Saintly Thoughts

On Video Games and Education

There have been many tired screeds attacking the rising use of video games.  The reasons given for these critiques are diverse: from video games' glorification and encouragement of violence, to the massive waste of time and money games so encourage, to these game's compounding social atomization and de-socialization.  I do not, per se, take issue with any of these reasons for censure, however all of these critiques (I think) apply only to some video games some of the time.  For not all video games are violent (though many are), not all of them are time wasters (though most of them are), and many of them encourage socialization (at least of the on-line variety).  I wish to suggest, however, that there is another, far more hidden, far more insidious element contained in virtually all video games that sucks away at the very marrow of a condition of soul absolutely vital to the continuation of civilized society: that is, video games contain elements of unrealistic expectations and encourage a decidedly modern and unreflective view of reality.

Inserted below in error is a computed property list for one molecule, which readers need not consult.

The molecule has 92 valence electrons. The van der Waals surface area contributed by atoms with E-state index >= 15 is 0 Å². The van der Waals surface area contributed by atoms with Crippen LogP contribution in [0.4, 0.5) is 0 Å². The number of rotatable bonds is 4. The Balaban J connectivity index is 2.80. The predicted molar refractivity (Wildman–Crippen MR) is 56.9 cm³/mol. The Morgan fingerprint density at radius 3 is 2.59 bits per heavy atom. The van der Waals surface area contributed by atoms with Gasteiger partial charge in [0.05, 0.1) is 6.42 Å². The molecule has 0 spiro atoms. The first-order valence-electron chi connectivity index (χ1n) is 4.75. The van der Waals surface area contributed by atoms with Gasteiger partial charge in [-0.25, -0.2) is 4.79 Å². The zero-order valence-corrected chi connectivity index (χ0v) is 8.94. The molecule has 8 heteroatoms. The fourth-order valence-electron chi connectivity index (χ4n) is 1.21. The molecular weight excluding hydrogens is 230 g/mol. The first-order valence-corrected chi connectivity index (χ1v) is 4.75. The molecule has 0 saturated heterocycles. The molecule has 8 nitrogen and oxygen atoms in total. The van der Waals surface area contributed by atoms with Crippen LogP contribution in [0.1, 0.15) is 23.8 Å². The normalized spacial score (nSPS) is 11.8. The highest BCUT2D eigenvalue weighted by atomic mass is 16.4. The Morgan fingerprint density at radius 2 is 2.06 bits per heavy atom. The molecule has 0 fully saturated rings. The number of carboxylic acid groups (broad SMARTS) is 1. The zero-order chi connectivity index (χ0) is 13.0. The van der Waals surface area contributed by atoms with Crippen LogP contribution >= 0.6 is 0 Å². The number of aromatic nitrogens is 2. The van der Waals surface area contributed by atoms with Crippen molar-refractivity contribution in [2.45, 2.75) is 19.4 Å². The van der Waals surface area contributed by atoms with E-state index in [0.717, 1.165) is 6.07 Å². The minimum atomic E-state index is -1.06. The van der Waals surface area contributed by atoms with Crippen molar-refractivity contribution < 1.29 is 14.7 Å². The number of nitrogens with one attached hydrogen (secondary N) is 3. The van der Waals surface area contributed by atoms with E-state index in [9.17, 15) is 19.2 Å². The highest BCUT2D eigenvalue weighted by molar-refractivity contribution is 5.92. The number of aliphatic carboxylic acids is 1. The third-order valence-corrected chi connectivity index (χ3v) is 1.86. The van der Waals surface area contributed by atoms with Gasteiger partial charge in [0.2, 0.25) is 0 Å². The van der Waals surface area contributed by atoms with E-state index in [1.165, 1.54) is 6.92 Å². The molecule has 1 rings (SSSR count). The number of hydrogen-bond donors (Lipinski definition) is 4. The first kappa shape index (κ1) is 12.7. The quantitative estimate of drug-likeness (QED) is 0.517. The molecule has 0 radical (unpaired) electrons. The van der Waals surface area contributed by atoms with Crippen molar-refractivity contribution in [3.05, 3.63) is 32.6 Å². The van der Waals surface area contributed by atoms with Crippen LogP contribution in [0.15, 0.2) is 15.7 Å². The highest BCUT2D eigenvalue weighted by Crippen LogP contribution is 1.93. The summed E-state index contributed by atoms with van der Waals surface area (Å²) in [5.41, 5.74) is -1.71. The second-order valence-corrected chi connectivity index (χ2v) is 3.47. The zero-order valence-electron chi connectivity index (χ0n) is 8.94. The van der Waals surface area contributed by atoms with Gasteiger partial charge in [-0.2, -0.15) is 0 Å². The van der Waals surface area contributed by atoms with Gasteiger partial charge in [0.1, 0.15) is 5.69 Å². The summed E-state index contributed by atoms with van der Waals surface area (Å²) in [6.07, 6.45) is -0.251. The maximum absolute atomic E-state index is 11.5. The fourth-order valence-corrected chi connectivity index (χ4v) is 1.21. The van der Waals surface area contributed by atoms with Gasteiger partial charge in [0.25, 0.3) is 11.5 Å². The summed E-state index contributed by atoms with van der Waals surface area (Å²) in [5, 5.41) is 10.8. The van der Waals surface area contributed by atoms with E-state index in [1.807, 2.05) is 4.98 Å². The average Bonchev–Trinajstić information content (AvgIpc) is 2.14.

Please allow me to explain what I mean.  As any who have gone out into the world and attempted to accomplish anything well know, there are no safe and secure paths to success.  Every decision, no matter how well calculated and considered, bears an uncertain outcome.  While it was common to believe a mere twenty years ago that the path to security and riches led through the hallways of upper level academic achievement, buttressed by massive investments in student debt, virtually no one believes this any longer (or at least shouldn't).   Further, even if one calculates in accordance with true wisdom and prudence, one might do all the "right" things and still be brought to ruin before any true goals are accomplished.  And even more heartbreaking, one might attain to the heights of wealth and power either through assiduous hard work or the unrelenting wheel of fortune, only to be dashed again into the mire of despair and poverty.  The cause might be external to you--a natural disaster, a market downturn, or an invasion--or might spring from a far closer internal source--an unexpected illness, the instability of a loved one, or the madness of crushing nihilism.  Obviously some of us are better buffeted by wealth or circumstances than others (and ultimately equality of opportunity likely means less the general dissemination of such buffers than it does the near universal spread of this dreaded nakedness in the face of misfortune), yet there is none so great and mighty that the universe might not invert their good fortune in an instant.  To paraphrase Pascal, humanity is as a weak and brittle reed against the onslaught of an unrelenting and vast universe which cares nothing for her.  No wonder the eternal silence of such infinite spaces filled him with dread!